How the Battered Women Defense Works in Missouri


Missouri law on BWS defense was enacted in 1987. But the language of the law uses the gender-neutral term “battered spouse syndrome,” which means that the defense is available to both men and women.

The law allows the court to accept or admit evidence that a defendant in a criminal case suffers from battered spouse syndrome to support their claim that they acted in self-defense and their use of force was justified. This means that if you’re facing criminal charges for violence against your abuser, you may no longer be required to prove all the elements of self-defense to avoid a conviction as long as there is evidence proving that you suffer from battered spouse syndrome. But there are certain conditions required to establish this defense as follows:

  • You must file a written notice with the trial court before your trial, explaining that you intend to rely on the battered spouse syndrome in your case. You may need a criminal defense lawyer to represent you and file the notice on your behalf so there are no mistakes.
  • Battered spouse syndrome cases require the expert testimony of medical personnel to succeed. As such, the court would appoint an appropriate medical professional to examine you and determine whether or not you suffer from the syndrome.

If you test positive for BWS/battered spouse syndrome, then your defense will likely succeed. Otherwise, sustaining a self-defense claim may be difficult. You may need to find alternative defenses to avoid a conviction.


Does the Battered Spouse Defense Apply Only to Individuals in Marital Relationships?

The Missouri Court of Appeals clarified in a 1990 case, State vs. Williams, that despite the use of the term “spouse” in the statute, the battered spouse defense is not restricted only to abused persons who committed violent crimes in a marital relationship. The defense may be used by anyone who suffers intimate partner violence, regardless of their marital status.


How a Criminal Defense Attorney Can Help


Dealing with a domestic violence charge in Missouri is difficult because your freedom and life are at stake. Depending on the nature of the damage you caused the other party, you could spend a lot of time or the rest of your life in jail. Hence you must do all you can to defend yourself and avoid a conviction. As such, it is important that you have a strong ally- in the person of a criminal defense attorney to advocate for you and represent you throughout your case.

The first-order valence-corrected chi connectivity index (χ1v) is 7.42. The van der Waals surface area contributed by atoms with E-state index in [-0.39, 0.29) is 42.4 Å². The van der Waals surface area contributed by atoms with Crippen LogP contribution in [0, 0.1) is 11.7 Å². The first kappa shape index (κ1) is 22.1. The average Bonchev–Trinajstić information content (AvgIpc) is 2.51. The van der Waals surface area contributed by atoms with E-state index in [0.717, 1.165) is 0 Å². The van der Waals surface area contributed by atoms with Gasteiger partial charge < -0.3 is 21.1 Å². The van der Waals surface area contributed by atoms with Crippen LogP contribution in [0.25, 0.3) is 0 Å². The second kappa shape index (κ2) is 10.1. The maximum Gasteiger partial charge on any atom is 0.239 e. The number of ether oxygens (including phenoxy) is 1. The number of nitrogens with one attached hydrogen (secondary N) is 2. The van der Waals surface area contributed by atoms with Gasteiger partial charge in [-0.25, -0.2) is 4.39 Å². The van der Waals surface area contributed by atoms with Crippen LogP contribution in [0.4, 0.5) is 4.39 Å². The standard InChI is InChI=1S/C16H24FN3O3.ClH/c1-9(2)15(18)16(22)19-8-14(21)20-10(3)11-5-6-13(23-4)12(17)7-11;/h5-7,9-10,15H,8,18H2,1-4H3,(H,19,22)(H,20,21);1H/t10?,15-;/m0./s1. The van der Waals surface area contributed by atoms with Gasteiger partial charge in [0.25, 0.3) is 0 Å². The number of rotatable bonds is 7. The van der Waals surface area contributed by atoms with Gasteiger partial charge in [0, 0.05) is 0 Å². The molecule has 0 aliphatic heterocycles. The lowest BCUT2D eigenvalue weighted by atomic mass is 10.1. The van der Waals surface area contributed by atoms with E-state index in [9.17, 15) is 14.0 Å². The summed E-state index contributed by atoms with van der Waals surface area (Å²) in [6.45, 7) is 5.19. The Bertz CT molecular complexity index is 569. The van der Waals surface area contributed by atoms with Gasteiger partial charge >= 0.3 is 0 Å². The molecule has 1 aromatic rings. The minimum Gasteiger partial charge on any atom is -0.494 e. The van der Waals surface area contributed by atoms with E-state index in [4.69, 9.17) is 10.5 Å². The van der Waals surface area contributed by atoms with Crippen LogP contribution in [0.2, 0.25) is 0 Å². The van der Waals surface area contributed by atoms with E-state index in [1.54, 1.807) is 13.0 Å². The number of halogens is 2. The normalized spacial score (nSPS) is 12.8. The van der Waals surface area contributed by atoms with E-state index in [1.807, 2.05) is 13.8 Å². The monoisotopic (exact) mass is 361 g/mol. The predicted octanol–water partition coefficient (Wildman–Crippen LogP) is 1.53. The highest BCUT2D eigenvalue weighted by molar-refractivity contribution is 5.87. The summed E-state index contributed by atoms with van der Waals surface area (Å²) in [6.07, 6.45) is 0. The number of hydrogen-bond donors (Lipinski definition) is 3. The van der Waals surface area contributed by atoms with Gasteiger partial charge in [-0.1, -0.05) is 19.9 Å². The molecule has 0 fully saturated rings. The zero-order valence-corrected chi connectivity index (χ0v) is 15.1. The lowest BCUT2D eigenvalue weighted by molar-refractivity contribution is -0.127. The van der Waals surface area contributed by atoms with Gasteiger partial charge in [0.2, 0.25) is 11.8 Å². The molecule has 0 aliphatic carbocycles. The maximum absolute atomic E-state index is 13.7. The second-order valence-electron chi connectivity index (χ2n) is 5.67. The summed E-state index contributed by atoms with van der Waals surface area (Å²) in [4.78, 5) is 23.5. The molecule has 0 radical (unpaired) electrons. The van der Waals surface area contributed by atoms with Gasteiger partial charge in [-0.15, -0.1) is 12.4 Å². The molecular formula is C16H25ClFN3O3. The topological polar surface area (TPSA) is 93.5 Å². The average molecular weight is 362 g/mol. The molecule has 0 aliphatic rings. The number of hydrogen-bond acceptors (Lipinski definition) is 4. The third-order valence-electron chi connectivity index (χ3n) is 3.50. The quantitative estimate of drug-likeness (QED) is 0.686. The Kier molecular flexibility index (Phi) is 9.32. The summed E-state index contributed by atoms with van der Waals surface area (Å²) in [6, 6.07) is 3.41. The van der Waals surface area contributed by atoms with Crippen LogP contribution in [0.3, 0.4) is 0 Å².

Experienced criminal defense attorneys understand how the battered spouse defense works and can help determine your qualification for the defense. If necessary, they can involve medical professionals to provide an initial evaluation so you’ll know whether pursuing the defense would work in your favor. They can help you find alternative legal defenses that could help you avoid a conviction or at least get a reduced sentence if the battered spouse defense is inappropriate.


Get Help With Your Case From Experienced Criminal Defense Attorneys at the Missouri DWI and Criminal Law Center


The battered spouse defense in Missouri allows you to avoid a conviction when facing criminal charges for causing harm to your abuser. But the criminal justice system is often unpredictable, and you’ll need an alternative line of defense in case you fail to qualify for the defense after the official psychological evaluation.

Our skilled attorneys at the Missouri DWI & Criminal Law Center can assess your case and help you formulate a suitable defense strategy with or without the battered spouse defense to help you succeed in court. So, if you have questions about your domestic violence defense case, including how to drop a domestic violence charge in Missouri or the statute of limitations for domestic violence, rest assured that we can help you find answers.

Nothing is cast in stone, but you can trust us to handle your case with diligence and do all we can to help your case progress toward a positive outcome.

Contact us immediately to get started.